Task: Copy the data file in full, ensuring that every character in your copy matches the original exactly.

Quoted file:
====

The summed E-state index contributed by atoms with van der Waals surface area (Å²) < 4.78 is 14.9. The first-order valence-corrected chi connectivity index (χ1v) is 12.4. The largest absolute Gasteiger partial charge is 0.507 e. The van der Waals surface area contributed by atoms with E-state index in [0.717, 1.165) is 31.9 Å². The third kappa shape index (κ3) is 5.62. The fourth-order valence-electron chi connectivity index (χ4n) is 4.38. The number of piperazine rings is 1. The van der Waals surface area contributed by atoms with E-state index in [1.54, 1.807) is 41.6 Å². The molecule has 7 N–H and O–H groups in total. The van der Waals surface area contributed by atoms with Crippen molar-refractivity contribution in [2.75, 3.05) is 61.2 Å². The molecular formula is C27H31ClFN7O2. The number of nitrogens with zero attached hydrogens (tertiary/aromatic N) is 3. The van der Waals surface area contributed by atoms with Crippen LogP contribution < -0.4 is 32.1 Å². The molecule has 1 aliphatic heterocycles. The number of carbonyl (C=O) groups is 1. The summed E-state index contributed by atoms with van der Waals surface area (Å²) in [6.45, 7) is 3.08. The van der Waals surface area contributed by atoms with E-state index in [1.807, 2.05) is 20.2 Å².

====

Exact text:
The summed E-state index contributed by atoms with van der Waals surface area (Å²) < 4.78 is 14.9. The first-order valence-corrected chi connectivity index (χ1v) is 12.4. The largest absolute Gasteiger partial charge is 0.507 e. The van der Waals surface area contributed by atoms with E-state index in [0.717, 1.165) is 31.9 Å². The third kappa shape index (κ3) is 5.62. The fourth-order valence-electron chi connectivity index (χ4n) is 4.38. The number of piperazine rings is 1. The van der Waals surface area contributed by atoms with E-state index in [1.54, 1.807) is 41.6 Å². The molecule has 7 N–H and O–H groups in total. The van der Waals surface area contributed by atoms with Crippen molar-refractivity contribution in [2.75, 3.05) is 61.2 Å². The molecular formula is C27H31ClFN7O2. The number of nitrogens with zero attached hydrogens (tertiary/aromatic N) is 3. The van der Waals surface area contributed by atoms with Crippen LogP contribution < -0.4 is 32.1 Å². The molecule has 1 aliphatic heterocycles. The number of carbonyl (C=O) groups is 1. The summed E-state index contributed by atoms with van der Waals surface area (Å²) in [6.45, 7) is 3.08. The van der Waals surface area contributed by atoms with E-state index in [1.807, 2.05) is 20.2 Å².